Board members come in many shapes and sizes. In my experience, a good size of a board is five to seven people, including the insiders. If there are only one or two insiders on the board, a total board size of five is plenty. If there are more than two insiders on the board, seven board members is more appropriate. I recommend that several of the outside board members be highly experienced entrepreneurs in the market that the company is going after. The rest of the board members should be experienced entrepreneurs in other business segments, but with a particular interest in something about the company.

The chairman of the board is often one of the insiders, such as the president or CEO. However, in many cases, you may want the chairman to be one of the outsiders, especially in a situation where one of the outsiders helped start the company by putting up some of the initial seed capital. The role of the chairman varies dramatically, but it often raises the level of commitment of the individual board member that is the chairman and the overall board in general.

Significant outside investors, especially venture capitalists, will want board seats. I recommend you limit the number of outside investors on your board, unless they fit the criteria listed above. A venture investor only needs one board seat – if you have a syndicate of venture investors (several different venture capitalists that invested together in the round), consider offering one board seat and extending observer rights (e.g. the right to attend any board meeting) to the other investors. These rights should be negotiated as part of the investment.

In addition to functioning as a regular sounding board for the management team, board members can contribute substantially to the business, both as a group and individually. Board members can be incredibly useful during financings, merger and acquisition activity, general corporate strategy, and executive recruiting. Do not overlook the experiences and skills of each of the individual board members–they can often play high value, short term consulting roles as needed.

Board members should be compensated for their efforts. At the minimum, their travel expenses should be paid. Most entrepreneurial companies should set up an option package for the board members – depending on the level of effort requested of the board, this could be as little as 0.25 percent of the company or as much as 2 percent of the company vesting over four years. In addition, many board members are interested and willing to invest in the company. I always believe that it is in the best interest of a company to have the board members have a meaningful equity stake in the company.

In some cases, the directors that you recruit will have a substantial personal net worth. In these cases, they might ask if the company has “Director and Officers Insurance” (D&O Insurance). This is insurance that protects the director from having personal liability in case the company gets sued. Small companies cannot afford D&O insurance (in fact, most private companies cannot afford this), while most public companies must have this as a requirement of the underwriters in an initial public offering. So, when confronted with the question, the best solution is to make sure that the articles of incorporation of the company provide the directors with the highest limitation on liability afforded by the state the company is incorporated in. Don’t waste your time investigating D&O pricing – it won’t be economical.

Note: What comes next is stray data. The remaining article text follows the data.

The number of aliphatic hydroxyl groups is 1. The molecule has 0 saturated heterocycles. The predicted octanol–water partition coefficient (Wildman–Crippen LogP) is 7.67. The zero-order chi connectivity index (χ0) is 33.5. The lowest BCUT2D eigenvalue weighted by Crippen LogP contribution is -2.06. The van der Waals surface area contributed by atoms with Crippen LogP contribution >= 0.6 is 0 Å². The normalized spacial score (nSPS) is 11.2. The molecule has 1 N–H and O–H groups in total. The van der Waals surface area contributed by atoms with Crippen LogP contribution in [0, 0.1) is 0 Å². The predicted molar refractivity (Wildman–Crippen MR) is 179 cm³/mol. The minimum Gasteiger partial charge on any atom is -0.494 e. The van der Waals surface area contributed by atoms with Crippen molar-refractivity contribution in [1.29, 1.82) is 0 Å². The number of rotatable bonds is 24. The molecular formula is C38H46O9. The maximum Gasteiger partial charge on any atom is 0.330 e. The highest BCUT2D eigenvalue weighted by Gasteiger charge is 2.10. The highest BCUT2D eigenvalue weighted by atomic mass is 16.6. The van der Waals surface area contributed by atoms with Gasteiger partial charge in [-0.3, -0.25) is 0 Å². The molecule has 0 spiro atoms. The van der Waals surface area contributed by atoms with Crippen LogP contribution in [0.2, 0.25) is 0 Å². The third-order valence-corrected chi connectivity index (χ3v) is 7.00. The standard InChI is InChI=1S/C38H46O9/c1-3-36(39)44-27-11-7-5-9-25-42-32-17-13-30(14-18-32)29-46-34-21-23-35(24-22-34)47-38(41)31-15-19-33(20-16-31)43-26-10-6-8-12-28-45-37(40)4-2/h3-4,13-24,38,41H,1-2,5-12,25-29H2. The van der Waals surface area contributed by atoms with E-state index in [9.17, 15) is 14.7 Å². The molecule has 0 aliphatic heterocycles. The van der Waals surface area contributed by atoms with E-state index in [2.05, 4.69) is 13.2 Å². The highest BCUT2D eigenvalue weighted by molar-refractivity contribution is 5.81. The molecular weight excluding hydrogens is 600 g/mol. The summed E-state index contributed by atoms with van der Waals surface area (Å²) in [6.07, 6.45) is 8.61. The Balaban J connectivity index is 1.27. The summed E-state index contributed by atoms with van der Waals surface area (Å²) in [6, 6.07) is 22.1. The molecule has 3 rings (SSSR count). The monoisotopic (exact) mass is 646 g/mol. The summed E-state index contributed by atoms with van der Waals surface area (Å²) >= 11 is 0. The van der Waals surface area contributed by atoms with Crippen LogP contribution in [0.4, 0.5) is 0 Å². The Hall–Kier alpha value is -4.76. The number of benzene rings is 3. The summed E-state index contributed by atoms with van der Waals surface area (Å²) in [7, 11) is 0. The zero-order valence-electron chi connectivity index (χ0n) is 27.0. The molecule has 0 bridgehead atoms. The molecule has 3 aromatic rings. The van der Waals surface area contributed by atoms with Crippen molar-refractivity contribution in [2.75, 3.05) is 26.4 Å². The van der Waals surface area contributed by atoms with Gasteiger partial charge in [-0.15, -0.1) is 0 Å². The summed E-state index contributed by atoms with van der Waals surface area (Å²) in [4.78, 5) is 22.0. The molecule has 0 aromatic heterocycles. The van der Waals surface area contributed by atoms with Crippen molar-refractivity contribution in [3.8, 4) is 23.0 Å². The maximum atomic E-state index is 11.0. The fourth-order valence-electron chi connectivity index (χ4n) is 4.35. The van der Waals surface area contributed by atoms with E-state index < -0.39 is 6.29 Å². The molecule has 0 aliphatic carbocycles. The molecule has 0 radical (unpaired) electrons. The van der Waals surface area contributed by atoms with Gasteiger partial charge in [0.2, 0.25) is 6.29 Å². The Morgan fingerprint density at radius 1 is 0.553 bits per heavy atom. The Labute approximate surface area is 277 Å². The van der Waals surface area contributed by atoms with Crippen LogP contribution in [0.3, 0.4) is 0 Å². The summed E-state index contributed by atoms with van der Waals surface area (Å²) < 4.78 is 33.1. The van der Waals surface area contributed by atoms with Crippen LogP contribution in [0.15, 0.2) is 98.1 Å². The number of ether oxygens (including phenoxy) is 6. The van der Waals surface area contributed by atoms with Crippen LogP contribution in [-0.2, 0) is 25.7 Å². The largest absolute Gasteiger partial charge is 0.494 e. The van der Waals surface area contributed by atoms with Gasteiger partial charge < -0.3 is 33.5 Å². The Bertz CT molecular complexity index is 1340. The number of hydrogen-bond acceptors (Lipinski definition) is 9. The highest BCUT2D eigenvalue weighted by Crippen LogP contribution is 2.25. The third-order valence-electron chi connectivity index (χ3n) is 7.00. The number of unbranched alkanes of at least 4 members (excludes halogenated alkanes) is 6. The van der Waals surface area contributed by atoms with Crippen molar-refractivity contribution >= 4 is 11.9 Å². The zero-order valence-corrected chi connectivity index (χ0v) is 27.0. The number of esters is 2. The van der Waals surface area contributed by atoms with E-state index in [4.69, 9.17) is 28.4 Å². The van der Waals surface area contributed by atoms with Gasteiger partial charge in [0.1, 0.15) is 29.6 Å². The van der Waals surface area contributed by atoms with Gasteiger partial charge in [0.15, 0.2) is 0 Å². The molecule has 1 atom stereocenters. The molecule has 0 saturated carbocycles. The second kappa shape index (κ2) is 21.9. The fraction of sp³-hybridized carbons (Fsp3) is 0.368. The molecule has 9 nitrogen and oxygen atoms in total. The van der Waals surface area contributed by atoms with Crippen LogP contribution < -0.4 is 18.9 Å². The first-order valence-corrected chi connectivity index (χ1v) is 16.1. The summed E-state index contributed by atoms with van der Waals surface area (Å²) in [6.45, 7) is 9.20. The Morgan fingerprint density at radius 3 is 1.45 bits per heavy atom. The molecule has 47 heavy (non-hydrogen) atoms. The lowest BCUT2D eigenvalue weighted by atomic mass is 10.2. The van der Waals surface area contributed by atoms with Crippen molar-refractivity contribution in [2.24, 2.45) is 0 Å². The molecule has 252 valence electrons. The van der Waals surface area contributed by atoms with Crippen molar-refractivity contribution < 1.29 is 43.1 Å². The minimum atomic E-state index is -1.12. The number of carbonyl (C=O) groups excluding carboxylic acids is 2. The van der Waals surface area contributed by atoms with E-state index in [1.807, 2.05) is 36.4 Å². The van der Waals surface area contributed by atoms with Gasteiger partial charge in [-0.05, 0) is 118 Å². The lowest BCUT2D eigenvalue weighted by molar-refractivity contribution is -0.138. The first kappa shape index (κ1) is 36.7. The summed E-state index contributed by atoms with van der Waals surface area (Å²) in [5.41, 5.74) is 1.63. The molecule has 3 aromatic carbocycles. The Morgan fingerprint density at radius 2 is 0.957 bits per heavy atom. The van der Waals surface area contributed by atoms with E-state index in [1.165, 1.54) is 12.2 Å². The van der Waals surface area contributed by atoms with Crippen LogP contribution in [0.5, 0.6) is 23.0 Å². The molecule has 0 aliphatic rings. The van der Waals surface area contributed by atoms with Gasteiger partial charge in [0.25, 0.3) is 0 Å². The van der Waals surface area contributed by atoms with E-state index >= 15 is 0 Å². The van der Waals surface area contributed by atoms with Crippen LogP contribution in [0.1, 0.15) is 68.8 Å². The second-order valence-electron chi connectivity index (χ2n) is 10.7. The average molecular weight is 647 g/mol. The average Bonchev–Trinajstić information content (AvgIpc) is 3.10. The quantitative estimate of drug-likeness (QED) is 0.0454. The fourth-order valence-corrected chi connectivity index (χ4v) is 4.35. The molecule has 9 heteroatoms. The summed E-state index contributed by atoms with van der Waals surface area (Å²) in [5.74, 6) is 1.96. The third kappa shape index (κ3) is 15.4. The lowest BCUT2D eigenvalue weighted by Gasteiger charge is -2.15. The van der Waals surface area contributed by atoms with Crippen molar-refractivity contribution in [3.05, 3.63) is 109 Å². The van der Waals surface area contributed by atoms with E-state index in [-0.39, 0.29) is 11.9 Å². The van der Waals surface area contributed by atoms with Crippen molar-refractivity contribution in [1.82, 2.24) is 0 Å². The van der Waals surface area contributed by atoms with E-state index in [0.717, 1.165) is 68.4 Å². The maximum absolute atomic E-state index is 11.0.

Finally, take good care of your board members. These are busy folks that are making a substantial time and energy commitment to you. They share in the rewards if you are successful, but their time and energy is at risk since their primary form of compensation is equity in your company. Feed them. Make them comfortable. Have fun together! You’ll be pleasantly surprised how much faster the relationships evolve and how much more valuable they become when everyone is working hard, but having a good time together. Don’t ever let your board get bored.

This article can be found on the Kauffman Foundation’s Entreworld web site at the following link.


Jul 13, 2004

I was in the middle of responding to an email and I used Visicalc as an example to make a point (remember Visicalc?). I couldn’t remember how to spell Bob Frankston’s last name (I’ve been friends with Dan Bricklin, the co-investor of Visicalc since I lived in Boston – but I’ve never met or talked to Bob) so I did a quick Google search on Visicalc.

I hit the jackpot. Dan has a copy of Visicalc that you can run on a PC. I downloaded it and three minutes later I was staring at the Visicalc screen from my childhood (the first time I ran Visicalc was when I was 13). The MS-DOS version is 27,520 BYTES. That’s 27k. Not 27MB. 27k. Smaller than most GIFs and JPEGs.

I poked around on Dan and Bob’s sites. Dan has a bunch of great stuff on his site (hey Dan – your hair isn’t gray). Bob has some long essays on it on his site.

Amy (my wife – who still pines away for the days of Lotus Agenda) just walked in and – after seeing Visicalc up on my screen – said “What was wrong with DOS anyway – wasn’t it good enough – at least I could find all of my files.”

Dan / Bob (who I still don’t know, but feel a special character-based and forward slash bond to) – thanks for the memory. / S Q Y.

Every now and then, a VC runs across an entrepreneur that has enormous vision, the mental agility to tune his idea to the market reality, and the chutzpah to pull it off. Randy Adams from AuctionDrop is one such guy.